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Greece looks to state property assets to avoid third bailout

A dilapidated mansion stands for sale by the Hellenic Republic Asset Development Fund in central Athens, Greece. The government opted for online auctions as the best way to quickly and transparently move assets off its hands.
Kostas Tsironis | Bloomberg | Getty Images
A dilapidated mansion stands for sale by the Hellenic Republic Asset Development Fund in central Athens, Greece. The government opted for online auctions as the best way to quickly and transparently move assets off its hands.

The Greek finance ministry is looking at a plan that could see state-owned property assets used as collateral for loans that could help it avoid a third bailout by the EU and IMF.

According to a report in Greek newspaper Ekathimerini Greek finance minister Yannis Stournaras is reluctant to sign up to a third bailout because of the conditions it would likely impose on his government's spending and reform process.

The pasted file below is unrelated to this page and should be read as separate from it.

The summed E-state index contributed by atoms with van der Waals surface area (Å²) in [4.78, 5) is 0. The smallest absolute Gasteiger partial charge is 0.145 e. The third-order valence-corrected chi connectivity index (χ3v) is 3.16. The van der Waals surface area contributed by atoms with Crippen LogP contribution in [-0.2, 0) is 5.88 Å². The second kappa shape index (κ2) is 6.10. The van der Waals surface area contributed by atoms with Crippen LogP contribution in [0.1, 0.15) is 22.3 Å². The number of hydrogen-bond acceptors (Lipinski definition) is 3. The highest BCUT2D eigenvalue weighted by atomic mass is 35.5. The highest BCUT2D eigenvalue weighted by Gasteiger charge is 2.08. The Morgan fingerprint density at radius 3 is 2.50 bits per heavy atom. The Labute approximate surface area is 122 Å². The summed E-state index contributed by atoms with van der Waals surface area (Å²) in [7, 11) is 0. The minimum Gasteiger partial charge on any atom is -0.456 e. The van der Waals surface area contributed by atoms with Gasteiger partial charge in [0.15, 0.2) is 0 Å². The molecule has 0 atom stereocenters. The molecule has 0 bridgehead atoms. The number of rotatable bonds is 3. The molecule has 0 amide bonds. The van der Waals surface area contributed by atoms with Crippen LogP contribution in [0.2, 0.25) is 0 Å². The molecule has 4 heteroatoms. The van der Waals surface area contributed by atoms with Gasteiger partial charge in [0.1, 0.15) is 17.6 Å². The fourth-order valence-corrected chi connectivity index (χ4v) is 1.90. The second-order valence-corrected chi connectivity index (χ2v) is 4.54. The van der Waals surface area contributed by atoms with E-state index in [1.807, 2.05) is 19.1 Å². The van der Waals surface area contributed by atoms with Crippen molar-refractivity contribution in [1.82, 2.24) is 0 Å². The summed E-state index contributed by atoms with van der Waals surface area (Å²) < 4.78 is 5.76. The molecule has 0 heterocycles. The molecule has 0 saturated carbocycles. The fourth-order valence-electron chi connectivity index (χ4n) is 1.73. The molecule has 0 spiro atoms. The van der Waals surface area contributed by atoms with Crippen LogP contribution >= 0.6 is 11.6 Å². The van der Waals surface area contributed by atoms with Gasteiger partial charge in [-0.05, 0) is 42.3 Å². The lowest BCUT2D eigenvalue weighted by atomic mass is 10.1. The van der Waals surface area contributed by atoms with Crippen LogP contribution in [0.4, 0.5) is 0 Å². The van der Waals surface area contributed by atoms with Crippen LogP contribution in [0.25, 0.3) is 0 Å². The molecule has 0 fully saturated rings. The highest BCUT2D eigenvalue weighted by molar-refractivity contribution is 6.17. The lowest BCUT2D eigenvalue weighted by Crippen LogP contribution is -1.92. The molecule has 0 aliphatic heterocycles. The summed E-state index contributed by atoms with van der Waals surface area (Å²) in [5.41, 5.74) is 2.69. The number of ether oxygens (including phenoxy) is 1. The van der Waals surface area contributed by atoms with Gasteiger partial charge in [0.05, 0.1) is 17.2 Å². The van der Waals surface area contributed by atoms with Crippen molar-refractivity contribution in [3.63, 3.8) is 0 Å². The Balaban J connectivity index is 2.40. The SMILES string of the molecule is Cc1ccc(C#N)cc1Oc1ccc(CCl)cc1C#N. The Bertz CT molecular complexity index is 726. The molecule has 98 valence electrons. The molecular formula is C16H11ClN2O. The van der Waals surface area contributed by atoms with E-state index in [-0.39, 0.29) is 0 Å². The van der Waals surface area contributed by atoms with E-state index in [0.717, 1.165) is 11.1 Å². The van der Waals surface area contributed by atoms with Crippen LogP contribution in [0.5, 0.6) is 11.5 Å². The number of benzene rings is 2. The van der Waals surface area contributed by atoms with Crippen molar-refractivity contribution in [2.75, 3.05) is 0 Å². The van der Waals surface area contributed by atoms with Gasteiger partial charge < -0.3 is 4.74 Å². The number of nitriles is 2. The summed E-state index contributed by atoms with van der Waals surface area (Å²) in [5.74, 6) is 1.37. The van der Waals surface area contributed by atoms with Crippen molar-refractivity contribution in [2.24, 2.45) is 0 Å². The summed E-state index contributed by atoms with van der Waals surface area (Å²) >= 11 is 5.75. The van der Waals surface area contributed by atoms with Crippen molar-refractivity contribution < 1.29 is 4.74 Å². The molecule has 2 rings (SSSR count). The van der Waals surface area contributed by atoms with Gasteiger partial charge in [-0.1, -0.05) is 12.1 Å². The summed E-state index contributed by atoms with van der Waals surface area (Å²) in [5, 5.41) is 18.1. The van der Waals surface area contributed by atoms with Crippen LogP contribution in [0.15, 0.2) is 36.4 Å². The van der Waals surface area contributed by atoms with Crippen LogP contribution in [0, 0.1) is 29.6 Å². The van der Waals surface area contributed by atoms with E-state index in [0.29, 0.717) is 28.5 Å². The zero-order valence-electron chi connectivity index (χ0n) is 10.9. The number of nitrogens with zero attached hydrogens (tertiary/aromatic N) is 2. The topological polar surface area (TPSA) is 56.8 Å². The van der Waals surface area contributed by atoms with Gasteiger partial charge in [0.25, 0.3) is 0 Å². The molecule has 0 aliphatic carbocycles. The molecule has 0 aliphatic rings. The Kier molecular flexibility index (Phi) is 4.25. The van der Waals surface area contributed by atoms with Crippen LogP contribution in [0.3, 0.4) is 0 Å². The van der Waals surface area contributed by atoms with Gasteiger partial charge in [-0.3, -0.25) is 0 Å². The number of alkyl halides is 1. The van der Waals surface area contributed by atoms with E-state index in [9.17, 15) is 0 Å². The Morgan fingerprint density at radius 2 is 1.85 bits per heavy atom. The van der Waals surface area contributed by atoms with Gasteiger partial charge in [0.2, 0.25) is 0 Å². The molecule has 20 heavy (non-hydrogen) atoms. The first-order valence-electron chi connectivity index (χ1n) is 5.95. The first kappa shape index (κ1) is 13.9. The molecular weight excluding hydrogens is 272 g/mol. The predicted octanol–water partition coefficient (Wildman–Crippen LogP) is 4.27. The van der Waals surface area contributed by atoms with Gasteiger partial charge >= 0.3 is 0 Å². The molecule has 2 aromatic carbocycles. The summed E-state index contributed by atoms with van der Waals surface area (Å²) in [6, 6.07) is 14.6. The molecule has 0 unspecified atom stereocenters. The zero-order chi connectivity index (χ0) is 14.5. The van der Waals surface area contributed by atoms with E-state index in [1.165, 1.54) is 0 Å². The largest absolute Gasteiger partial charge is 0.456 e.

(Read more: Tensions remain as lenders return to Greece)

In order to avoid the bailout a special purpose vehicle (SPV) is being considered that would be managed by both Greek and EU officials, according to Ekathimerini.

The SPV would allow Greece to issue bonds backed by state property assets. These bonds could according to the report then be used as collateral for further loans from the European Stability Mechanism.

Officials from the ECB, IMF and European Commission, known as the Troika, arrive in Athens for talks with the Greek finance minister on Sunday.

(Read more: Greece's problems are still Germany's problems)

—By CNBC's Patrick Allen

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